Lifetime according to health status among the oldest olds in Denmark*

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Abstract

Background

policy makers face increasing demands for care of the aged and therefore need more information about the health status of very old people. The purpose of this study was to quantify the average lifetime according to health status among the oldest olds in Denmark.

Methods

the 2,258 participants (63% of all survivors) in the 1905 Danish cohort survey were interviewed in 1998 and re-assessed in 2000, 2003 and 2005. Lifetime according to self-rated health status, physical independence and being cognitively intact was estimated. Physical independence was defined as the ability to get up from a chair or bed, walk around the house and go to the toilet, and being cognitively intact was defined as having a Mini-Mental State Examination score >22.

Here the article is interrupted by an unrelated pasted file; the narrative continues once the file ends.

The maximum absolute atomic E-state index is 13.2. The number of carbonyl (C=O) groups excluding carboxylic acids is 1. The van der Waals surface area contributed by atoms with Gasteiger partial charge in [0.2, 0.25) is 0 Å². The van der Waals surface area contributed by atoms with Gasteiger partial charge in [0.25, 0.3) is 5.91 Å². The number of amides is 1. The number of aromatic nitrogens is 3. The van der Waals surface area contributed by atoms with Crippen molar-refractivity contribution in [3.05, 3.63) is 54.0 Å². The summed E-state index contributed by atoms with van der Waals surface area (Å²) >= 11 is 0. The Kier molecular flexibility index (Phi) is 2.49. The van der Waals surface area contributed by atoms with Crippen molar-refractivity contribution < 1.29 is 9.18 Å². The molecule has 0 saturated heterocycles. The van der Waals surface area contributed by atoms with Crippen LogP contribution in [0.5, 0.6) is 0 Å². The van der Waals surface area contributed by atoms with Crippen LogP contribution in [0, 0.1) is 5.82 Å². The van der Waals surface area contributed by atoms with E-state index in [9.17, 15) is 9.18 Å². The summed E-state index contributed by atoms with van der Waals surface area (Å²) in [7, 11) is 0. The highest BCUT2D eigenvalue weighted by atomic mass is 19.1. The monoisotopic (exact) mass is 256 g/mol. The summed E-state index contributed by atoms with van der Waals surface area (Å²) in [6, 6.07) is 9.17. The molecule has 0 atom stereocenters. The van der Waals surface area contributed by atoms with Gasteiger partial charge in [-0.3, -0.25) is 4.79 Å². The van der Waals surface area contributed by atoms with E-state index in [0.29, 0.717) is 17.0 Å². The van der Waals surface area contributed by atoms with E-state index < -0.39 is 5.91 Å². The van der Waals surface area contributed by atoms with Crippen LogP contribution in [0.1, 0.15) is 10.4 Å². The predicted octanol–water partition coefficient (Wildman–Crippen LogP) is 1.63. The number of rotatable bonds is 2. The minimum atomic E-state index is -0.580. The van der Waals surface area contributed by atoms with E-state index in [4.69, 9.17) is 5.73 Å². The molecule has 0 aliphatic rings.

Results

the average lifetime between ages 92 and 100 was 2.7 years for men and 3.3 years for women, of which almost half was in self-rated good health. The lifetime in physical independence was 2.0 years for men and 2.4 years for women, and both men and women spent an average of 1.1 years in a state of physical independence without cognitive impairment.

Conclusion

even at ages 92–93, a substantial proportion of the remaining lifetime is spent in reasonably good health.

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